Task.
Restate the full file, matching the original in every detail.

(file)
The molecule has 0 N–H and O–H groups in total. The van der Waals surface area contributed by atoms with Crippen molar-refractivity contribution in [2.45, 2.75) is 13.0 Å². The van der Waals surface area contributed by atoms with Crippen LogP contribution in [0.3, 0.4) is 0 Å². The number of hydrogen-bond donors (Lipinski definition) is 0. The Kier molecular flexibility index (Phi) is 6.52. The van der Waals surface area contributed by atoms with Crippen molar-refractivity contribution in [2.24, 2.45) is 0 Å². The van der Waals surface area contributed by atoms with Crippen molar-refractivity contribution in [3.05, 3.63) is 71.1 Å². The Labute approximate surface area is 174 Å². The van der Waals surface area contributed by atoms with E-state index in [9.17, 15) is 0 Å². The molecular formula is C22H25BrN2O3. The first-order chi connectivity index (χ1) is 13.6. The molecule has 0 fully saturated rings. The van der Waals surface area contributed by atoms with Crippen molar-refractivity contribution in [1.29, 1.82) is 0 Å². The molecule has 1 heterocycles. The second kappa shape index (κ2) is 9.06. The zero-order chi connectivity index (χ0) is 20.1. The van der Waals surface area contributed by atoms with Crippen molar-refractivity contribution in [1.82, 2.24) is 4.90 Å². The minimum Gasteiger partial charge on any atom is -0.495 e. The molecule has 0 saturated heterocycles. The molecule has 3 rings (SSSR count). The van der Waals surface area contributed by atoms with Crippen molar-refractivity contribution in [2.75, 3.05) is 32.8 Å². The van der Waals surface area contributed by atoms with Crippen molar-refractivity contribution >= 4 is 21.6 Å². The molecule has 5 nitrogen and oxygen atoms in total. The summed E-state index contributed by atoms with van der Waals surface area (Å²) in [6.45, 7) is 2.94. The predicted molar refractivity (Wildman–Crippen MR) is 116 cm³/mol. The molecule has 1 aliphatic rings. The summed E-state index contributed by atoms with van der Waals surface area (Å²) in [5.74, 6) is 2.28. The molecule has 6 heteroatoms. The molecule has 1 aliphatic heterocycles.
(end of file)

The molecule has 0 N–H and O–H groups in total. The van der Waals surface area contributed by atoms with Crippen molar-refractivity contribution in [2.45, 2.75) is 13.0 Å². The van der Waals surface area contributed by atoms with Crippen LogP contribution in [0.3, 0.4) is 0 Å². The number of hydrogen-bond donors (Lipinski definition) is 0. The Kier molecular flexibility index (Phi) is 6.52. The van der Waals surface area contributed by atoms with Crippen molar-refractivity contribution in [2.24, 2.45) is 0 Å². The van der Waals surface area contributed by atoms with Crippen molar-refractivity contribution in [3.05, 3.63) is 71.1 Å². The Labute approximate surface area is 174 Å². The van der Waals surface area contributed by atoms with E-state index in [9.17, 15) is 0 Å². The molecular formula is C22H25BrN2O3. The first-order chi connectivity index (χ1) is 13.6. The molecule has 0 fully saturated rings. The van der Waals surface area contributed by atoms with Crippen molar-refractivity contribution in [1.29, 1.82) is 0 Å². The molecule has 1 heterocycles. The second kappa shape index (κ2) is 9.06. The zero-order chi connectivity index (χ0) is 20.1. The van der Waals surface area contributed by atoms with Crippen molar-refractivity contribution in [1.82, 2.24) is 4.90 Å². The minimum Gasteiger partial charge on any atom is -0.495 e. The molecule has 0 saturated heterocycles. The molecule has 3 rings (SSSR count). The van der Waals surface area contributed by atoms with Crippen molar-refractivity contribution in [2.75, 3.05) is 32.8 Å². The van der Waals surface area contributed by atoms with Crippen molar-refractivity contribution >= 4 is 21.6 Å². The molecule has 5 nitrogen and oxygen atoms in total. The summed E-state index contributed by atoms with van der Waals surface area (Å²) in [6.45, 7) is 2.94. The predicted molar refractivity (Wildman–Crippen MR) is 116 cm³/mol. The molecule has 1 aliphatic rings. The summed E-state index contributed by atoms with van der Waals surface area (Å²) in [5.74, 6) is 2.28. The molecule has 6 heteroatoms. The molecule has 1 aliphatic heterocycles.